I’ve now read the article by Ugo Zanetti, “Abu-l Makarim et Abu Salih”, Bulletin de la societe d’archeologie copte 34 (1995), pp.85-138, which seems pretty thorough on all the confusing information around.  Rather than leave my questions hanging, I thought I would answer it myself for the benefit of those reading and not as obsessed as myself!

There are two, and only two manuscripts; Paris arabe 307, and Munich ar. 2570.  The latter once belonged to Girgis Filutaus (who was Rector of the Coptic Cathedral in Cairo), but arrived in Europe a couple of decades ago, in a very bad state.

Evetts published the Paris ms in 1898, with an English translation.  This is missing the introduction, but ends with a colophon.

Fr. Samuel published the Munich ms (then still in Egypt), and used a modern copy of the Paris ms. in the Coptic Museum.  His edition was in 4 parts, part 4 being indexes etc.  Part 1 and 3 were from the Munich ms; part 2 from the Paris ms, where he improves somewhat on Evetts edition.

Zanetti analysed the two mss codicologically and found that they were originally a single manuscript, which was dismembered centuries ago, before the Paris ms was bought in Egypt during the 17th century.  The Munich ms. is the start of the ms. and should be followed by the Paris ms.  So the correct order of the parts in Samuel should be part 1, part 3, and then part 2.  (Samuel was misled by the hand of the scribe, which changes part way through the ms and then changes back, and by the fact that he didn’t have access to more than photographs of the Paris ms.)

An English translation exists of part 1 (only) of Samuel’s edition.  This is

Bishop Samuel, “Abu al Makarem”. Trans<lated> by Mina al-Shamaa`.  Rev. by Mrs. Elizabeth (= “History of the Churches and Monasteries in Lower Egypt in the 13th century”), Cairo, Inst. des. Etudes Coptes (Anba Ruwais), 1992.

It also includes some maps and an index. A copy exists in the US Library of Congress.

So no translation exists of part 3 (i.e. the middle part of the work).


Copts in literature from ancient times to the present

Christianity came early to Egypt. The distance from Jerusalem is not great, and the substantial Jewish community in Alexandria must have provided fertile ground for early missionaries. But for the first couple of centuries there is relatively little literary material, even though the discoveries of papyri at Oxyrhynchus indicate the presence of Christians. Clement of Alexandria at the end of the second century witnesses to the substantial Christian community; Origen in the third century does likewise. In this way the Egyptian church comes into being, and has continued to exist to this day. Its roots in the native population led to Coptic being its language.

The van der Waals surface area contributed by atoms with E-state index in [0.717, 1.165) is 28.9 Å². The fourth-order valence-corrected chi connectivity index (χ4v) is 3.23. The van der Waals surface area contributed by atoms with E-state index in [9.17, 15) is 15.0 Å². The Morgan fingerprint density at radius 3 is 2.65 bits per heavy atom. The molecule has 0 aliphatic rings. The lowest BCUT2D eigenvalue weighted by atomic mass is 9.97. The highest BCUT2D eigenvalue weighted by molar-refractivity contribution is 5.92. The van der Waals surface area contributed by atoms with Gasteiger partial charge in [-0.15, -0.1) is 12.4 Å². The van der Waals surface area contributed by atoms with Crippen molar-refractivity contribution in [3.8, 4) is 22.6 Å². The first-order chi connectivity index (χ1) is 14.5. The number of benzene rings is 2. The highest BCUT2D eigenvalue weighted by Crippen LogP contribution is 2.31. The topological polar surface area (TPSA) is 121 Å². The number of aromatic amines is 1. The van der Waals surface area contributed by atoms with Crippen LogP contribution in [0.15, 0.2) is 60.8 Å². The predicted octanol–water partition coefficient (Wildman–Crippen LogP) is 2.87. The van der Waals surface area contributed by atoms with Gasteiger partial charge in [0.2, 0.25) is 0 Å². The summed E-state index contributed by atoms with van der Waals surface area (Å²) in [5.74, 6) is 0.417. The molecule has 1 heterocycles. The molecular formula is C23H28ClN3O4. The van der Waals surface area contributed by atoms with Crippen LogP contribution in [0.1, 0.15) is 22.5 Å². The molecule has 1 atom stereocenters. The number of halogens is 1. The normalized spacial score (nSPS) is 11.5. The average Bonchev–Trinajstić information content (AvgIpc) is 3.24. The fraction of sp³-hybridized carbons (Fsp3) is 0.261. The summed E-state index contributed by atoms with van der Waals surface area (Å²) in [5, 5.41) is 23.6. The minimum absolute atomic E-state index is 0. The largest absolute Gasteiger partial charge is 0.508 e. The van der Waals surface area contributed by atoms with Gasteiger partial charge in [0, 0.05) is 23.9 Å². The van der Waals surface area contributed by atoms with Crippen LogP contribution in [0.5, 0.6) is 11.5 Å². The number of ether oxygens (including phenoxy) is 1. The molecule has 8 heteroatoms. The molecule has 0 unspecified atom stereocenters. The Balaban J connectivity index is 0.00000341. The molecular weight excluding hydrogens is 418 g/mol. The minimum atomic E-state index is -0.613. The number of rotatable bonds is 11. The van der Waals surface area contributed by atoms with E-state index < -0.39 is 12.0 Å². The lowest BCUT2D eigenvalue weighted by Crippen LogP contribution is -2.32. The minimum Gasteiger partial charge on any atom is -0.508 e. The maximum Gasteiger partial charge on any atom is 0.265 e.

The historical sources for Christianity in Egypt are not as numerous as might be desired.  There is the mighty History of the Patriarchs of the Coptic Church of Alexandria, first compiled supposedly by the 10th century bishop Severus of al-Ashmunein, or Sawirus ibn Mukaffa` as he is in Arabic.  This runs from the time of St. Mark, down to the modern era, and the notices are often contemporary, and vivid.  The length account of the reign of Cyril III Ibn Laqlaq will illuminate any discussion of modern Palestine, as the writer grapples with regular Western — ‘Frankish’ — incursions into the region.  The vulnerability of the Christians to Moslem attack, even in time of peace under very tolerant Sultans, is visible throughout.

Unfortunately the history withered in the later Middle Ages, and notices from that period down to the 19th century are perfunctory.  The size of the book, even so, can be gauged by the fact that it fills four fascicles of the Patrologia Orientalis, and a further 8 similar sized fascicles in the Cairo continued translation.  All this material is now in Arabic, but some was originally in Coptic.  All of it is online in English here and here.

Beyond that there seem to be few sources.  The other source is the history of which part was published by B.T.A.Evetts as the Churches and Monasteries of Egypt and some neighbouring countries, ascribed to Abu Salih, and which is really by Abu al-Makarim  This portion is online here.  But the work is actually a history, which happens to include sections on churches and monasteries.  I have been writing about this important 13th century source, since I discovered the existence of the whole work in an Arabic edition by Bishop Samuel al-Suryani.  I hope to discover whether an English translation of the whole exists; it seems that the Bishop may have translated at least some of it.

These histories give us a window into the Egyptian church in ancient times, after the ending of our standard histories — Eusebius, Sozomen, Socrates and Evagrius Scholasticus.  The schisms of the 5th century and the collapse of Roman society mean that our knowledge of what happened there tends to be sketchy.  These sources can rectify this, if we let them.  They will tell us what it was like to live under Islam; and how doing so tended to corrupt senior clergymen.

Accounts of 20th century Coptic Christianity seem to be patchy.  A really good book, aimed at the western Christian, does not seem to exist.  Yet Christianity remains strong in Egypt even today, in a situation very like that of the times of Ibn Laqlaq.  The Sunday School movement of the early 20th century has led to a renewal among the Copts.  Coptic Orthodox monasticism is thriving, and monasteries are being reopened.  Interest in Coptic studies is increasing all the time.  Islamic violence — malevolent, yet somehow feeble — remains a problem, as it has done for centuries.  But a true picture of what God has been doing among the Copts has never reached me.  I wish there was one!

(This post has been written to give some context on my posts on Coptic and Egyptian Arabic Literature to the general visitor, who might otherwise find himself wondering just why anyone cares about some bloke named Abu al-Makarim!)


English translation of the Coptic history of Al-Makarim?

The medieval coptic history attributed to Abu Salih by the first editor, B.T.A. Evetts, was published in a complete form by Bishop Samuel al-Suriani in Egypt, in five parts and two volumes.  I learn today that he may also have completed an English translation, available from the St. Shenouda Center in the USA.  Their bookstore is here.  Unfortunately the details I have are infuriatingly vague, as are the details on that page.  I wonder if it is true?  If it is complete?

Pity it isn’t online, if so.